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Old 04-20-2013, 05:59 PM   #29
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Yes, leaving the dump handle closed can cause this.

How long did the water run into the tank? It will take several minutes to fill it, depending on water pressure and how full it was, and then might blow a seal. Did you get dirty brown water? If the pipe from the exterior was disconnected from the tank or separated near the filler, you'd only get clear water and right away. If you blew a seal after filling the tank, it would first have to fill the tank and you might get dirty water.

Some people never use the sewer flusher and wouldn't know if the pipe from the exterior was separated, never connected, a seal dried out or failed from too much pressure.

I think a backflush system like the Flush King does a better job of cleaning the tank, but if you let it go too long, water will rise up the vent pipe and come down the side of the trailer—don't ask how I know. It could test the toilet seals (ours were fine).

If you never use the sewer flusher again, seems like you'd still have to find out what is wrong. If the seal at the top of the tank has failed, dirty water and odors can escape into the belly pan. If the pipe has failed elsewhere, you may not get water from the tank, but you may get odors. It is more likely the problem is well above the tank, or you would have never seen any water until it leaked out of the belly pan.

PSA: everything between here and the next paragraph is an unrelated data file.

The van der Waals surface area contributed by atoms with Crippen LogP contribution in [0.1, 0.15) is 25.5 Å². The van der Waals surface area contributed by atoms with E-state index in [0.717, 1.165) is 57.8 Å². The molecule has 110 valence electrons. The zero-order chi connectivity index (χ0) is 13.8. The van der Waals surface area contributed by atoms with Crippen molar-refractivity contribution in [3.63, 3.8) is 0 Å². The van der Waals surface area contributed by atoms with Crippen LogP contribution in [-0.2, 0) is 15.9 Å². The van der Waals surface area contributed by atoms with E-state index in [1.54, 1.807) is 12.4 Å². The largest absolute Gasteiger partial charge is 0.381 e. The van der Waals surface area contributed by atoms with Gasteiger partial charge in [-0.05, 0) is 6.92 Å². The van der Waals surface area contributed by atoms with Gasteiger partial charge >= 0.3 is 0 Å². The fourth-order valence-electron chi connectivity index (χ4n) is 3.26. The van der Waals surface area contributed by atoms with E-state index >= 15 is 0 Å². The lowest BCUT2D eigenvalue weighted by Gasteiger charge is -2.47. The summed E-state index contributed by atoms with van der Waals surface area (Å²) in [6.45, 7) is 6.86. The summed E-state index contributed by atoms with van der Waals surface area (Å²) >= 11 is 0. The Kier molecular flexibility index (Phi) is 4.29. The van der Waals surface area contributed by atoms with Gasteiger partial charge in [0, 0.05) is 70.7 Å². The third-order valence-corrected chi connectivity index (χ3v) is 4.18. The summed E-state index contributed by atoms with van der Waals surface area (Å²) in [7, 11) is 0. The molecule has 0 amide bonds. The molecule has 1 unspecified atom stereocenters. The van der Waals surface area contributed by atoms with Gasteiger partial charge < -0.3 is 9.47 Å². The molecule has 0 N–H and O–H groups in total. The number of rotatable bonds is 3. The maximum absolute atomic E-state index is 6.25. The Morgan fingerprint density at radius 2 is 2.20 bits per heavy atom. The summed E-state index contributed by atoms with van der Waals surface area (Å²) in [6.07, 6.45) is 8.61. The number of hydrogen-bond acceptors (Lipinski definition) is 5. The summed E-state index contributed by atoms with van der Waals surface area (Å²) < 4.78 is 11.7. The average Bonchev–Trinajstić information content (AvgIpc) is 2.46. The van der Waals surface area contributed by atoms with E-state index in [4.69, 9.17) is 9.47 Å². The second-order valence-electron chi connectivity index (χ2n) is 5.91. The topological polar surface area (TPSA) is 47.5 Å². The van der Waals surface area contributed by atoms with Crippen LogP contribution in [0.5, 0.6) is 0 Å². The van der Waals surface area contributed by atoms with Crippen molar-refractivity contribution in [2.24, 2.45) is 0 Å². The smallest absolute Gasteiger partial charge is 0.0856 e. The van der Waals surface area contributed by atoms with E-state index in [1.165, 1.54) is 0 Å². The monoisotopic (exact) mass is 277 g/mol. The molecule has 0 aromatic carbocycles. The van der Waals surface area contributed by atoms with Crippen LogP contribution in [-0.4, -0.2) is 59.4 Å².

I hope you find the filler pipe—I suspect it might be behind the shower and very hard to fix. You can open the black tank valve and run water into the flusher again while watching inside to see where the water is coming from and determine if it should be fixed. It might not be worth the trouble. Good luck.

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Old 04-20-2013, 09:04 PM   #30
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I found the issue. The siphon valve broke at the output connection. I disconnected the black water flush valve and from the wardrobe access door I was able to find the hose. I have a small compartment behind a curved door on my Classic. The hose runs along the floor then makes a 90 deg turn upwards. The siphon valve is screw on that. Another hard hose from the black tank has a 90deg fitting that screws on the other side of the siphon valve. The tow hoses with the siphon valve stand upright between the AS wall and the shower wall. Im not sure if it was my actions that broke it or just the constant banging around of the valve behind the shower. Looks like an easy fix. When I had the water running I could hear it filling the tank, so it didn't break right away. I'll try to find it online, Lakeview RV Supply model 1000, 125psi, 118F 1/2"

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Old 04-20-2013, 09:39 PM   #31